“A gorgeously intimate portrait of an immigrant writer and recent widow carving out hope in the face of personal and political grief.”—O, The Oprah Magazine "[Alvarez] reaps the fruits of her earlier literary efforts . . . Afterlife is anchored not just in easy humor and sharp observation, but in her fine-tuned sense for the intimacies of immigrant sisterhood.”—The New York Times Book Review “Resonant . . . The novel, set in 2019, poses questions about American immigration and mental-health policies, and it is a moving exploration of the ways we inadvertently fail the people we love."—The New Yorker “A sweeping tour de force . . . One of the most significant Latina writers of her time.”—Entertainment Weekly “A beautifully written novel with a timely theme.”—People "Alvarez probes the contours of private moral decisions that echo our national conversation, which excludes migrant communities from claiming their contributions to our country. Afterlife will resonate with many readers in this era of social distance and anticipatory mourning."—The Washington Post "Alvarez crafts a moving portrait of the lengths people will go to help one another in moments of uncertainty."—Time “More than a few of Julia Alvarez’s peers must be shaking their heads that she can take almost 15 years off from writing adult fiction and come back with a novel as striking and lovely as Afterlife . . . [A] stunning novel.”—The Associated Press "Full of unexpected delights . . . [a] sunburst of a novel about family, immigration, love and moral choices.”—The San Francisco Chronicle “Skillfully executed, Afterlife is a compassionately political look at how we view the workers whom we gladly exploit, the immigration crisis, what we owe ourselves, and what we owe each other as a community. [Afterlife] displays Alvarez's poetic hyper-awareness of lyricism and word choice, and her ability to create moments that are simultaneously poignant and hilarious showcase this mastery.”—Salon.com "The bestselling Dominican American author of In the Time of the Butterflies tackles weighty issues with a nice touch of humor in her new novel (which is on the shorter side, for anyone not in the mood for a big read)."—AARP.org “A stunning work of art that reminds readers Alvarez is, and always has been, in a class of her own.”—Elizabeth Acevedo, National Book Award-winning author of the New York Times bestseller The Poet X“First, let’s acknowledge the fact that a new novel by Julia Alvarez . . .is major news. Second, and more importantly, her new adult novel is really good!—BuzzFeed, "24 New Books We Couldn't Put Down" "[A] remarkable and nuanced novel exploring immigration, humanity and compassion in a bitter and fractured world.”—Ms. Magazine “Afterlife is a succinct and powerful novel about human connection. Alvarez is a writer in full command of her form, reminding the world of her vast and venerable talent.”—Shelf Awareness, starred review “Alvarez’s prose is magnetic as she delves into the intricacies of sisterhood, immigration, and grief, once again proving her mastery as a storyteller. This stirring novel reminds readers that actions (big and small) have a lasting impact—so they should always act with love.” —Library Journal, starred review “A funny, moving novel of loss and love . . . Alvarez writes with knowing warmth about how well sisters know how to push on each other's bruises and how powerfully they can lift each other up. In this bighearted novel, family bonds heal a woman's grief.” —Kirkus Reviews, starred review "A charming novel of immigration, loss, and love." —Booklist, starred review “In one moving scene after another, Alvarez dramatizes the sustaining power of stories, whether for immigrants in search of a better life or for widows surviving a spouse’s death. True to its title, Afterlife cannily explores what it means to go on after a loss . . .This is a beautiful book.” —BookPage, starred review “Alvarez’s poignant return to adult fiction . . . raises powerful questions about the care people owe themselves and others . . . Alvarez blends light humor with deep empathy toward her characters, offering a convincing portrait of an older woman’s self discovery. This will satisfy her fans and earn new ones.”—Publishers Weekly “The In the Time of the Butterflies icon makes a satisfying and long-awaited return to adult fiction with this kind tale of grief and sisterhood. …deeply poignant."—Entertainment Weekly “A tart, lovely book about rising to the challenge of understanding and accepting others.”—The Philadelphia Inquirer, "Spring 2020’s Best Books" "This timely novel explores how we’re all responsible for the world we live in, and how our lives can and must begin again."—St. Louis Magazine "It’s a slim book that begins in tragedy and searches for a way out."—The San Antonio Express-News “The queen is back with the exact novel we need in this fraught era. A powerful testament of witness and humanity written with audacity and authority.”—Luis Alberto Urrea, bestselling author of The House of Broken Angels “Ravishing and heartfelt, Afterlife explores the complexities of familial devotion and tragedy against a backdrop of a world in crisis, and the ways in which we struggle to maintain hope, faith, compassion and love. This is Julia Alvarez at her best and most personal.” —Jonathan Santlofer, author of The Widower's Notebook “From the very beginning, Julia Alvarez has proven herself a wise and funny writer with a sharp eye and ear for the joys and obligations of love and family. Now, in Afterlife, she applies her gifts to last things, as her Antonia struggles to move beyond the consolations of poetry and embrace the buzzing, blooming confusion of the world again.” —Stewart O’Nan, author of Emily, Alone and Henry, Himself “This novel gives the immigration debate a deeply human face, chronicling the story of a recently bereaved retiree who takes in a pregnant and undocumented teenager.”—Vogue, "41 Books We Can’t Wait to Read in 2020" "A book that strives to elevate from the anger and tribalism of our times, Afterlife wonders aloud about the obligations we owe to our human family."—Goodreads, "33 Highly Anticipated Books of 2020"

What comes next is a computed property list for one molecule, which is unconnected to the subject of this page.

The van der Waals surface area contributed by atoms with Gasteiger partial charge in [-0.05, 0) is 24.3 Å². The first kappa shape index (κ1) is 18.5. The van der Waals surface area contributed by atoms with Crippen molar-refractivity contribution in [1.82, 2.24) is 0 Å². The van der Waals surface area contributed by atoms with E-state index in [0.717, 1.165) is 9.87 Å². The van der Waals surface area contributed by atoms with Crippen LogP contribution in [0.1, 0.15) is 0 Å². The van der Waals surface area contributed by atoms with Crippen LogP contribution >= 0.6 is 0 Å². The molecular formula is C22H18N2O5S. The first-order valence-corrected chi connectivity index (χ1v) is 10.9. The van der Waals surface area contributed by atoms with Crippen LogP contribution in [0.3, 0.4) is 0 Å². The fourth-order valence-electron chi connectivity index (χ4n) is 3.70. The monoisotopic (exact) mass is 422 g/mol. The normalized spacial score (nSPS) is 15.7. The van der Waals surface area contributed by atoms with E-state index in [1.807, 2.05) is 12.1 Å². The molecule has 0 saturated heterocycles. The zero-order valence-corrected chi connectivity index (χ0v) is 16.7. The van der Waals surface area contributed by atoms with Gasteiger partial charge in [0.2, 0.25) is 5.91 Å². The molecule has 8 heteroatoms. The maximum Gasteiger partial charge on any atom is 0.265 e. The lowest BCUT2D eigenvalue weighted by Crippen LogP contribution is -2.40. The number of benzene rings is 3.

In this return to adult fiction by Alvarez (How the Garcia Girls Lost Their Accents), a retired English professor and writer is caught between her sisters' drama and the plight of a pregnant undocumented young women—all in the wake of her husband's death. Antonia Vega is still grieving for Sam a year after his fatal car accident, getting by with the help of aphorisms from her favorite poets. When eldest sister, Izzy, disappears during a manic episode, her Dominican sisterhood convenes, bringing along their usual baggage. Meanwhile, a documented worker from the neighboring farm seeks Antonia's help in finding a place for his pregnant girlfriend. Antonia navigates these tumultuous occurrences with Sam and what he would do as her guiding principle. In this life after his death, the protagonist realizes that the best way to memorialize her husband is to embody what she loved most about him. Alvarez's prose is magnetic as she delves into the intricacies of sisterhood, immigration, and grief, once again proving her mastery as a storyteller. This stirring novel reminds readers that actions (big and small) have a lasting impact—so they should always act with love. VERDICT An incisive book that will burrow itself into people's hearts and stay long after they've turned the last page. [See Prepub Alert, 10/7/19.]—Shelley M. Diaz, BookOps, New York P.L. & Brooklyn P.L.
One of the best chroniclers of sisterhood returns with a funny, moving novel of loss and love.
This is the first novel in 15 years from Alvarez (How the García Girls Lost Their Accents, 1991, etc.), and she builds on one of her strengths, depicting the complex relationships among sisters. Her main character is Antonia Vega, who, as the story begins, is stunned with grief. A year before, she and her husband, Sam, were driving separately to a restaurant dinner near their Vermont home to celebrate her retirement when he suffered a fatal aneurysm. Bereft of a beloved spouse and done with a rewarding career as a college professor and novelist, she's adrift and "has withdrawn from every narrative, including the ones she makes up for sale." Then need comes knocking in the form of an undocumented Mexican worker at her neighbor's dairy farm. Antonia emigrated long ago from the Dominican Republic, and young Mario seeks her help (and translation skills) in reuniting with his fiancee, Estela, who is also undocumented and stranded in Colorado. Antonia is hesitant. Sam, a doctor who was widely beloved for his volunteer work and empathy, would have done all he could, she knows: "He was the bold one. She, the reluctant activist…." In the meantime, Antonia sets off to celebrate her 66th birthday with her three sisters. The two younger ones, Tilly and Mona, are as contentious and loving as ever, Tilly a font of oddly apropos malapropisms such as "That bitch was like a wolf in cheap clothing!" But all of them are worried about their oldest sister, Izzy, a retired therapist who recently has been behaving erratically. When her phone goes dead and she fails to arrive for the party, the other sisters swing into action. Izzy's fate will take surprising turns, as will the relationship between Mario and Estela, as Antonia tries to figure out what she can do for all of them and for herself. Alvarez writes with knowing warmth about how well sisters know how to push on each other's bruises and how powerfully they can lift each other up.
In this bighearted novel, family bonds heal a woman's grief.